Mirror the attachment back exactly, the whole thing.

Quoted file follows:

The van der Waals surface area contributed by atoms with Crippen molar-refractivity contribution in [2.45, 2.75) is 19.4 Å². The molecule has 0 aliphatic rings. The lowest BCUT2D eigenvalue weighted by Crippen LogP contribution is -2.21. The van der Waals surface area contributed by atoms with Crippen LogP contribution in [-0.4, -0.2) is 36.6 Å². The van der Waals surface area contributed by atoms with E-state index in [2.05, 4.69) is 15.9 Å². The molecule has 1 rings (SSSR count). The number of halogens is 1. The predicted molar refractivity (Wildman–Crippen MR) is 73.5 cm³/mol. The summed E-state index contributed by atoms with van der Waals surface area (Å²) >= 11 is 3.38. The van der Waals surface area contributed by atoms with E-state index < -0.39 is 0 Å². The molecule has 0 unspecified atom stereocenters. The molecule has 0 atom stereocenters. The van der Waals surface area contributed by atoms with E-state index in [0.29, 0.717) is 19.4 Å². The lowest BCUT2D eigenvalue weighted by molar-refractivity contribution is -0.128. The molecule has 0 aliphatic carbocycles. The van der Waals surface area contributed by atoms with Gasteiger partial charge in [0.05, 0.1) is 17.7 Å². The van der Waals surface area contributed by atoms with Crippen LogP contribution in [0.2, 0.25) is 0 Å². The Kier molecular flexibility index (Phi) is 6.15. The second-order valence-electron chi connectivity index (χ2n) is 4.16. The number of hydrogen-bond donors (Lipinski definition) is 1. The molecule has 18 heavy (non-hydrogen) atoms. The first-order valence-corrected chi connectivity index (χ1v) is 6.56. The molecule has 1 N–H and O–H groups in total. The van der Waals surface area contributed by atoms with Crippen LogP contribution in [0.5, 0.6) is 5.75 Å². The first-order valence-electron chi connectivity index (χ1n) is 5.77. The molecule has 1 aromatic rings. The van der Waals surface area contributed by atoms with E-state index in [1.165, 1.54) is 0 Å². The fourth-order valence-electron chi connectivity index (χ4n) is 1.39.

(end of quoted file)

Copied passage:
The van der Waals surface area contributed by atoms with Crippen molar-refractivity contribution in [2.45, 2.75) is 19.4 Å². The molecule has 0 aliphatic rings. The lowest BCUT2D eigenvalue weighted by Crippen LogP contribution is -2.21. The van der Waals surface area contributed by atoms with Crippen LogP contribution in [-0.4, -0.2) is 36.6 Å². The van der Waals surface area contributed by atoms with E-state index in [2.05, 4.69) is 15.9 Å². The molecule has 1 rings (SSSR count). The number of halogens is 1. The predicted molar refractivity (Wildman–Crippen MR) is 73.5 cm³/mol. The summed E-state index contributed by atoms with van der Waals surface area (Å²) >= 11 is 3.38. The van der Waals surface area contributed by atoms with E-state index < -0.39 is 0 Å². The molecule has 0 unspecified atom stereocenters. The molecule has 0 atom stereocenters. The van der Waals surface area contributed by atoms with E-state index in [0.29, 0.717) is 19.4 Å². The lowest BCUT2D eigenvalue weighted by molar-refractivity contribution is -0.128. The molecule has 0 aliphatic carbocycles. The van der Waals surface area contributed by atoms with Gasteiger partial charge in [0.05, 0.1) is 17.7 Å². The van der Waals surface area contributed by atoms with Crippen LogP contribution in [0.2, 0.25) is 0 Å². The Kier molecular flexibility index (Phi) is 6.15. The second-order valence-electron chi connectivity index (χ2n) is 4.16. The number of hydrogen-bond donors (Lipinski definition) is 1. The molecule has 18 heavy (non-hydrogen) atoms. The first-order valence-corrected chi connectivity index (χ1v) is 6.56. The molecule has 1 N–H and O–H groups in total. The van der Waals surface area contributed by atoms with Crippen LogP contribution in [0.5, 0.6) is 5.75 Å². The first-order valence-electron chi connectivity index (χ1n) is 5.77. The molecule has 1 aromatic rings. The van der Waals surface area contributed by atoms with E-state index in [1.165, 1.54) is 0 Å². The fourth-order valence-electron chi connectivity index (χ4n) is 1.39.